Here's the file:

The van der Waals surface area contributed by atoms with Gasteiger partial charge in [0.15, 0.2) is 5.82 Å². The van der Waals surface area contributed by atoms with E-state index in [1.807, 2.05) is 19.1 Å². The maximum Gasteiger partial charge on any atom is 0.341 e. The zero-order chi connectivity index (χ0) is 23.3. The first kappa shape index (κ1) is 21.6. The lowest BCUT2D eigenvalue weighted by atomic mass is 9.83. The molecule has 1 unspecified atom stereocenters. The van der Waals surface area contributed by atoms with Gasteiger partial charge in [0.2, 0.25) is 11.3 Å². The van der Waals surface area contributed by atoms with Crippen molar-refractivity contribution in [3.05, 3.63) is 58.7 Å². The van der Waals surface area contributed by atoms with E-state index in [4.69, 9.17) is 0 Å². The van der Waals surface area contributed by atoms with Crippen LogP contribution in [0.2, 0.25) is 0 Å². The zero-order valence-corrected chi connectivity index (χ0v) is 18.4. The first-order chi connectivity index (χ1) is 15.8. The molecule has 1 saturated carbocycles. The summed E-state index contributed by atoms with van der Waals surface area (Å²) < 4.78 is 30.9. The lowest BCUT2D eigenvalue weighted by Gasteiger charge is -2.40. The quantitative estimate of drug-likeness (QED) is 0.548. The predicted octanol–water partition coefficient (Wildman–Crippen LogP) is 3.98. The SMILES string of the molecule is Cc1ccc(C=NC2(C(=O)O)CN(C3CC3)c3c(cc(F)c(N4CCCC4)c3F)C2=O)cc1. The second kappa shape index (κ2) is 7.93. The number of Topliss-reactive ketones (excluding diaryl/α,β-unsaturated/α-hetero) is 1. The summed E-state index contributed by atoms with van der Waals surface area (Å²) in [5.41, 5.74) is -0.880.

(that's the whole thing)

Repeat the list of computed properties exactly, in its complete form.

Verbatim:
The van der Waals surface area contributed by atoms with Gasteiger partial charge in [0.15, 0.2) is 5.82 Å². The van der Waals surface area contributed by atoms with E-state index in [1.807, 2.05) is 19.1 Å². The maximum Gasteiger partial charge on any atom is 0.341 e. The zero-order chi connectivity index (χ0) is 23.3. The first kappa shape index (κ1) is 21.6. The lowest BCUT2D eigenvalue weighted by atomic mass is 9.83. The molecule has 1 unspecified atom stereocenters. The van der Waals surface area contributed by atoms with Gasteiger partial charge in [0.2, 0.25) is 11.3 Å². The van der Waals surface area contributed by atoms with Crippen molar-refractivity contribution in [3.05, 3.63) is 58.7 Å². The van der Waals surface area contributed by atoms with E-state index in [4.69, 9.17) is 0 Å². The van der Waals surface area contributed by atoms with Crippen LogP contribution in [0.2, 0.25) is 0 Å². The zero-order valence-corrected chi connectivity index (χ0v) is 18.4. The first-order chi connectivity index (χ1) is 15.8. The molecule has 1 saturated carbocycles. The summed E-state index contributed by atoms with van der Waals surface area (Å²) < 4.78 is 30.9. The lowest BCUT2D eigenvalue weighted by Gasteiger charge is -2.40. The quantitative estimate of drug-likeness (QED) is 0.548. The predicted octanol–water partition coefficient (Wildman–Crippen LogP) is 3.98. The SMILES string of the molecule is Cc1ccc(C=NC2(C(=O)O)CN(C3CC3)c3c(cc(F)c(N4CCCC4)c3F)C2=O)cc1. The second kappa shape index (κ2) is 7.93. The number of Topliss-reactive ketones (excluding diaryl/α,β-unsaturated/α-hetero) is 1. The summed E-state index contributed by atoms with van der Waals surface area (Å²) in [5.41, 5.74) is -0.880.